Hockey family of sports
Hockey family of sports
Hockey is a family of sports in which two teams play against each other by trying to maneuver a ball or a puck into the opponent’s goal using a hockey stick. In many areas, one sport (typically field hockey or ice hockey) is generally referred to simply as “hockey”.
The first recorded use of the word hockey is in the 1773 book Juvenile Sports and Pastimes, to Which Are Prefixed, Memoirs of the Author: Including a New Mode of Infant Education by Richard Johnson (Pseud. Master Michel Angelo), whose chapter XI was titled “New Improvements on the Game of Hockey”. The belief that hockey was mentioned in a 1363 proclamation by King Edward III of England is based on modern translations of the proclamation, which was originally in Latin and explicitly forbade the games “Pilam Manualem, Pedivam, & Bacularem: & ad Canibucam & Gallorum Pugnam”. The English historian and biographer John Strype did not use the word “hockey” when he translated the proclamation in 1720.
The word hockey itself is of unknown origin. One supposition is that it is a derivative of hoquet, a Middle French word for a shepherd’s stave.The curved, or “hooked” ends of the sticks used for hockey would indeed have resembled these staves. Another supposition derives from the known use of cork bungs, (stoppers) in place of wooden balls to play the game. The stoppers came from barrels containing “hock” ale, also called “hocky”.
Games played with curved sticks and a ball can be found in the histories of many cultures. In Egypt, 4000-year-old carvings feature teams with sticks and a projectile, hurling dates to before 1272 BC in Ireland, and there is a depiction from approximately 600 BC in Ancient Greece, where the game may have been called kerētízein or (κερητίζειν) because it was played with a horn or horn-like stick (kéras, κέρας).In Inner Mongolia, the Daur people have been playing beikou, a game similar to modern field hockey, for about 1,000 years.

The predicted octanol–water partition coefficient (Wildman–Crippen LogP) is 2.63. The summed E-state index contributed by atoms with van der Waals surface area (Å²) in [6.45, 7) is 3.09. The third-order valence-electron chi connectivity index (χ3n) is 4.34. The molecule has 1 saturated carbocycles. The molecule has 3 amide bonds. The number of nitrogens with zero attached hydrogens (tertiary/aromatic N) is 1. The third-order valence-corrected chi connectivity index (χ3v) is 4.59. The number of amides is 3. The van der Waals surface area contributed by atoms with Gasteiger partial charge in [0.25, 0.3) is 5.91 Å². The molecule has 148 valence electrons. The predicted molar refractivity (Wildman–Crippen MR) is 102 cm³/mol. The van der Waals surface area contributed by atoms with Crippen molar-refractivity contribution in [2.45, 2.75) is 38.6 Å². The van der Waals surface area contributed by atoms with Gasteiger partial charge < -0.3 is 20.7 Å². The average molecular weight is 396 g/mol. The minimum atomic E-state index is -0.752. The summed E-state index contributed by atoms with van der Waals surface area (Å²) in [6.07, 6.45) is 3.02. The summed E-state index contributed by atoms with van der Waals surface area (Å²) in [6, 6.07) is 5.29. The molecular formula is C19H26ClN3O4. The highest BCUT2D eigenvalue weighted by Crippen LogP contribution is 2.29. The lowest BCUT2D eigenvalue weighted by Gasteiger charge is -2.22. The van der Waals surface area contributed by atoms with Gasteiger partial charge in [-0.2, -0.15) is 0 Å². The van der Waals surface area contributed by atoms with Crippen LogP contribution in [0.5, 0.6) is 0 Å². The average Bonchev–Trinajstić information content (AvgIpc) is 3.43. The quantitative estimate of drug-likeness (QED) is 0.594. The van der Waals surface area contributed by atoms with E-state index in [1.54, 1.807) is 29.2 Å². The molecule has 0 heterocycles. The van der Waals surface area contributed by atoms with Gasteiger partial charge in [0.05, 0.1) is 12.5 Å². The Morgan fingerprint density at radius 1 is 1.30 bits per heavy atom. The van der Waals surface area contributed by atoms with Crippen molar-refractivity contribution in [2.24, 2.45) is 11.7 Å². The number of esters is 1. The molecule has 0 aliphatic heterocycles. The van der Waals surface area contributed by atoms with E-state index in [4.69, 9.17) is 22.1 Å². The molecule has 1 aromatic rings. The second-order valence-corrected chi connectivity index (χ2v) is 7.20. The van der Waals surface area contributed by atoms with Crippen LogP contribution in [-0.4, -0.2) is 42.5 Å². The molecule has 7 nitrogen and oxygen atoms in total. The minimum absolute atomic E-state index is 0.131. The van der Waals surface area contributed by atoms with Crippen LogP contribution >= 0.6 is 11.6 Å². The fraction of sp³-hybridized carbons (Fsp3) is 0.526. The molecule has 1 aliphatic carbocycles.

Most evidence of hockey-like games during the Middle Ages is found in legislation concerning sports and games. The Galway Statute enacted in Ireland in 1527 banned certain types of ball games, including games using “hooked” (written “hockie”, similar to “hooky”) sticks.
…at no tyme to use ne occupye the horlinge of the litill balle with hockie stickes or staves, nor use no hande ball to play withoute walles, but only greate foote balle
By the 19th century, the various forms and divisions of historic games began to differentiate and coalesce into the individual sports defined today. Organizations dedicated to the codification of rules and regulations began to form, and national and international bodies sprang up to manage domestic and international competition.